An evaluation of current and potential technology for the treatment of farm dairy effluent in New Zealand - Assessing the potential to use anaerobic digestion and sequencing batch reactor technology as an alternative method of treatment of farm dairy effluent
Buchanan, K. (2020). An evaluation of current and potential technology for the treatment of farm dairy effluent in New Zealand - Assessing the potential to use anaerobic digestion and sequencing batch reactor technology as an alternative method of treatment of farm dairy effluent (Thesis, Master of Environmental Sciences (MEnvSci)). The University of Waikato, Hamilton, New Zealand. Retrieved from https://hdl.handle.net/10289/13544
Permanent Research Commons link: https://hdl.handle.net/10289/13544
In order to keep up with social and consumer demands the regulations surrounding nutrient losses from dairy farms in New Zealand are becoming harsher. A way in which dairy farms can reduce the loss of nutrients is to improve the management of farm dairy effluent (FDE). FDE management can be improved by adding a treatment. This treatment may be chemical or biological. The objective of this research was to develop a method of biological removal of nutrients from farm dairy effluent that enables more efficient management of those nutrients. The system that resulted (BioClean) was a five-stage system including; solids separation, anaerobic digestion, an enhanced biological nutrient removal sequencing batch reactor, sand filtration and UV disinfection. Modelling of the BioClean system and current methods of FDE handling and treatment, found that BioClean outperformed all current technologies (two pond treatment, land application and ClearTech) in the removal of nitrogen from the liquid fraction (average removal of 98%). The removal of phosphorus and potassium from the liquid fraction were not found to be sufficient for discharge to waterways with average residuals of 13 mg/L and 772 mg/L (Table 32) respectively. Removal of Escherichia coli by BioClean was found to be vary significantly with scenario variation (from a mean of 0 cfu/100ml to 16,260 cfu/100ml). Analysis of the model found that variation in results could potentially be explained by the model simulation. Therefore, even though scenario and treatment variation were found to be statistically significant (p<0.05) in most cases, the cause of that variation can not confidently be linked to either the treatment change or variable that changed with regards to scenario differences. Economic analysis of the addition of the BioClean system to a New Zealand dairy farm found that if the desired levels of nutrient removal could be achieved the addition of the BioClean system to a dairy farm was to be viable. The system was found to reduce daily running costs in comparison to the typical land application system due to pumping only the liquid fraction of FDE after solid separation a short distance. Future research into the BioClean method through a lab-scale trial was recommended to improve the accuracy of the model and optimise the operating system.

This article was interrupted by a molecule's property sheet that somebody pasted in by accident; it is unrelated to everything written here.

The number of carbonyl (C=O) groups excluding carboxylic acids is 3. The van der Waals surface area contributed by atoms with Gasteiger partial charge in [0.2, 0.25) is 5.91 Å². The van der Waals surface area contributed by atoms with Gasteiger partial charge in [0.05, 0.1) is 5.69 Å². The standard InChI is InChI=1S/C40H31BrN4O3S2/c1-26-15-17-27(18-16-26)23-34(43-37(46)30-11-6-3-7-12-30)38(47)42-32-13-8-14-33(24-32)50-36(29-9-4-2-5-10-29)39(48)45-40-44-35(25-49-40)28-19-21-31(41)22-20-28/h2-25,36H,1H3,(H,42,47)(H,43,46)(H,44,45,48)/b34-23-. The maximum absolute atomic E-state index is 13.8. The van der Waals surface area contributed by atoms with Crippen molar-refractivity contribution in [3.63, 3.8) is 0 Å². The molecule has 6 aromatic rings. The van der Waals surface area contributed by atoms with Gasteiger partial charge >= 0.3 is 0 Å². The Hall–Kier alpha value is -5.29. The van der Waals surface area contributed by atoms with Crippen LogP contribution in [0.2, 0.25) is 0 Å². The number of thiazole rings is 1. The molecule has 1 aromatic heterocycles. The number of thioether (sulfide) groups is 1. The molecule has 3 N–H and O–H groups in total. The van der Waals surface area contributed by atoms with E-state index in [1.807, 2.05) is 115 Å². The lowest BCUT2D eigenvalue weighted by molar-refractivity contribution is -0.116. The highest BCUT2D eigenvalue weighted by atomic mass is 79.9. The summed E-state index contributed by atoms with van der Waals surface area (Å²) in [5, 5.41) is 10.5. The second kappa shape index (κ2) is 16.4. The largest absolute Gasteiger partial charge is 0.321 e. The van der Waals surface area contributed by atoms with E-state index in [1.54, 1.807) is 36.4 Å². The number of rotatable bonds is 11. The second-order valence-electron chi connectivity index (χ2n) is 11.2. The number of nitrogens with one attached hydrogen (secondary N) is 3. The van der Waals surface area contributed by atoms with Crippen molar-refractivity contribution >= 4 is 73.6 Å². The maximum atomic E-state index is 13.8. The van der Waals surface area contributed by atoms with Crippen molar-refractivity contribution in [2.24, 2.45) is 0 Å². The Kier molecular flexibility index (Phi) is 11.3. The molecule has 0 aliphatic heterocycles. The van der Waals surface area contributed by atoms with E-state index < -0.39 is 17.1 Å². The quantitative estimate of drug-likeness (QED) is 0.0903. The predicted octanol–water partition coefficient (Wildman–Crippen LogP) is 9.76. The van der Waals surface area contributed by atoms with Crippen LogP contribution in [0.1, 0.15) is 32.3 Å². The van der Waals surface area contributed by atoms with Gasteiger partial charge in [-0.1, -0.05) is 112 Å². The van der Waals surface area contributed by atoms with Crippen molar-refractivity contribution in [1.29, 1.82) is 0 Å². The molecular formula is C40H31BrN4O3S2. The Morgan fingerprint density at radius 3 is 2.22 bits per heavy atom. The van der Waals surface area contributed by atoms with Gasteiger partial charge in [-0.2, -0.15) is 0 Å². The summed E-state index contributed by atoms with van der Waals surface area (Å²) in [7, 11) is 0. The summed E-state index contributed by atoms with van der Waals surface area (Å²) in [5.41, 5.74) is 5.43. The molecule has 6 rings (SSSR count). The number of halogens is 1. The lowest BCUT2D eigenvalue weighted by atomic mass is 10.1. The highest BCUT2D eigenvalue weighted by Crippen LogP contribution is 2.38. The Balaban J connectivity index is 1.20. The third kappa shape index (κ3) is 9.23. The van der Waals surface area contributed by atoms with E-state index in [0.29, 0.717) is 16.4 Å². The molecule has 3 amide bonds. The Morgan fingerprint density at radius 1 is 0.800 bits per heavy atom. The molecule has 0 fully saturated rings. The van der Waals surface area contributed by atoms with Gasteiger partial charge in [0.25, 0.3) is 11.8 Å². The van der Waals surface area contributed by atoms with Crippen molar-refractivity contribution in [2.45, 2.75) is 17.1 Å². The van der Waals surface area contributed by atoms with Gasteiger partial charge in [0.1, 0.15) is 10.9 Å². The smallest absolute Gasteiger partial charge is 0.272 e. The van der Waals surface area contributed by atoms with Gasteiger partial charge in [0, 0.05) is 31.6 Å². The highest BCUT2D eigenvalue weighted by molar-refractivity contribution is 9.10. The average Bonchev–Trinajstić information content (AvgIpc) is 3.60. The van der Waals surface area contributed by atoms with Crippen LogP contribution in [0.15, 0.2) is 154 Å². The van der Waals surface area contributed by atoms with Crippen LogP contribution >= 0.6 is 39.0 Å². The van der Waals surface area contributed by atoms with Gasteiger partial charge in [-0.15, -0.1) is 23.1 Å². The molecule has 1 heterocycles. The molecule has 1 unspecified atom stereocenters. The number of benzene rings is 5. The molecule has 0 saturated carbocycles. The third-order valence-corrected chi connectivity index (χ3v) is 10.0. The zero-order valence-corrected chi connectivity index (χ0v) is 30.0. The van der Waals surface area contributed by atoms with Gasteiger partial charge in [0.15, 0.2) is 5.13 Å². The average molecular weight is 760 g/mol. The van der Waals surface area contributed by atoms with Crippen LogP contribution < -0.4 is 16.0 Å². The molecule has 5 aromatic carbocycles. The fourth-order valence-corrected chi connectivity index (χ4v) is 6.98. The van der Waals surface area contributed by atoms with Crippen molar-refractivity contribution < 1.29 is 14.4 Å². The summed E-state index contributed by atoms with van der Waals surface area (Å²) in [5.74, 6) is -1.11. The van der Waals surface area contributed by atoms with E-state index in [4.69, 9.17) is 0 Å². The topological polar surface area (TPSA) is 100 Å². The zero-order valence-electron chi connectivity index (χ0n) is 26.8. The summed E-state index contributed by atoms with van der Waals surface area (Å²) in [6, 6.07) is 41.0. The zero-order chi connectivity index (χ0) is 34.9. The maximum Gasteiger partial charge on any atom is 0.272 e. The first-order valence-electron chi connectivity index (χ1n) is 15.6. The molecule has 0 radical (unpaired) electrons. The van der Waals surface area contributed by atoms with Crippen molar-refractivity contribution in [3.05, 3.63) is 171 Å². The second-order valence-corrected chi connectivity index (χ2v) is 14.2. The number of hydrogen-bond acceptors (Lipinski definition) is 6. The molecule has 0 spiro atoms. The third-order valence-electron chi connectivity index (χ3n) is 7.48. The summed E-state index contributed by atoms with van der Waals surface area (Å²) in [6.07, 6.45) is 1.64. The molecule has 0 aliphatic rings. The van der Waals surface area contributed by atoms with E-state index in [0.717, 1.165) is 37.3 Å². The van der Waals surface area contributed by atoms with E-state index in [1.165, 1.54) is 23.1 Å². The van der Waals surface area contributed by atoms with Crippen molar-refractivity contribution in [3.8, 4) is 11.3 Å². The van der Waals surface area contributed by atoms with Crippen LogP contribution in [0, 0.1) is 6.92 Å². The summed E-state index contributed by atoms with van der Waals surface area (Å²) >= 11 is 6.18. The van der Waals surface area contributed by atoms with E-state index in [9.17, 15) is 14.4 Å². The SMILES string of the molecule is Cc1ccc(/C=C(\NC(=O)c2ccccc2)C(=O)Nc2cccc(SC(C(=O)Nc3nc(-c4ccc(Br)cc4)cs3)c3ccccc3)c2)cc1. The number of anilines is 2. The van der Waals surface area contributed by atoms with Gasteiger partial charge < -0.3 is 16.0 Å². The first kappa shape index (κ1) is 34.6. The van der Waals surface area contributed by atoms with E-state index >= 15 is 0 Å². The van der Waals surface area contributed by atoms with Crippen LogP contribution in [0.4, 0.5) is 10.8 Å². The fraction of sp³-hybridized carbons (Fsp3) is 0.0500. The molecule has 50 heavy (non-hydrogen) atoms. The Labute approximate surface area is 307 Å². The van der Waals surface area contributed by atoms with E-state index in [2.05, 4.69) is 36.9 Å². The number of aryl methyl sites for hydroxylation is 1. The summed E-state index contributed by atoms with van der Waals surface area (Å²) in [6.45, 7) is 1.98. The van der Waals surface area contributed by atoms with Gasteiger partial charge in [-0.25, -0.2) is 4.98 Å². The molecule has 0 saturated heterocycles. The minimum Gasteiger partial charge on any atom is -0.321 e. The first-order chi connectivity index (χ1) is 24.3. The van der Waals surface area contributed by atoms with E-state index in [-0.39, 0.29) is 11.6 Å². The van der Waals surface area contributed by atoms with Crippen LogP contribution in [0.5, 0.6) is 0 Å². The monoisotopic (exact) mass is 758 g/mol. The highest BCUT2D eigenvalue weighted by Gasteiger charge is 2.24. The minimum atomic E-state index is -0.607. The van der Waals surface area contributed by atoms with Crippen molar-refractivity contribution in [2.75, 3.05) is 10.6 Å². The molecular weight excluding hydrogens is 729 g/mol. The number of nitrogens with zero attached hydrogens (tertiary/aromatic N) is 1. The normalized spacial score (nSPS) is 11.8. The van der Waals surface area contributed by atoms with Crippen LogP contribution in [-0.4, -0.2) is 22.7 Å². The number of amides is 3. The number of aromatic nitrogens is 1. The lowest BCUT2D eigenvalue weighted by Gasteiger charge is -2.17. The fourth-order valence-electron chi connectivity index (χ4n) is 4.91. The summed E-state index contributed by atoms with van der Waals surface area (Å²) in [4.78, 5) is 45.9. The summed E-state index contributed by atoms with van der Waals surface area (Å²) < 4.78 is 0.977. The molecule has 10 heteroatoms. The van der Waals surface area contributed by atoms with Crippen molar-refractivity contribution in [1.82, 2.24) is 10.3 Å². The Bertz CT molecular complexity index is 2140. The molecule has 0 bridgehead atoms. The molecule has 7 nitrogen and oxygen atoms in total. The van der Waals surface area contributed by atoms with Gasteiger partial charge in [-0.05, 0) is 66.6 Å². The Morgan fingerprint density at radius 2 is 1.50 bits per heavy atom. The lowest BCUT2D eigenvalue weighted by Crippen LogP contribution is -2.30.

The University of Waikato
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- Masters Degree Theses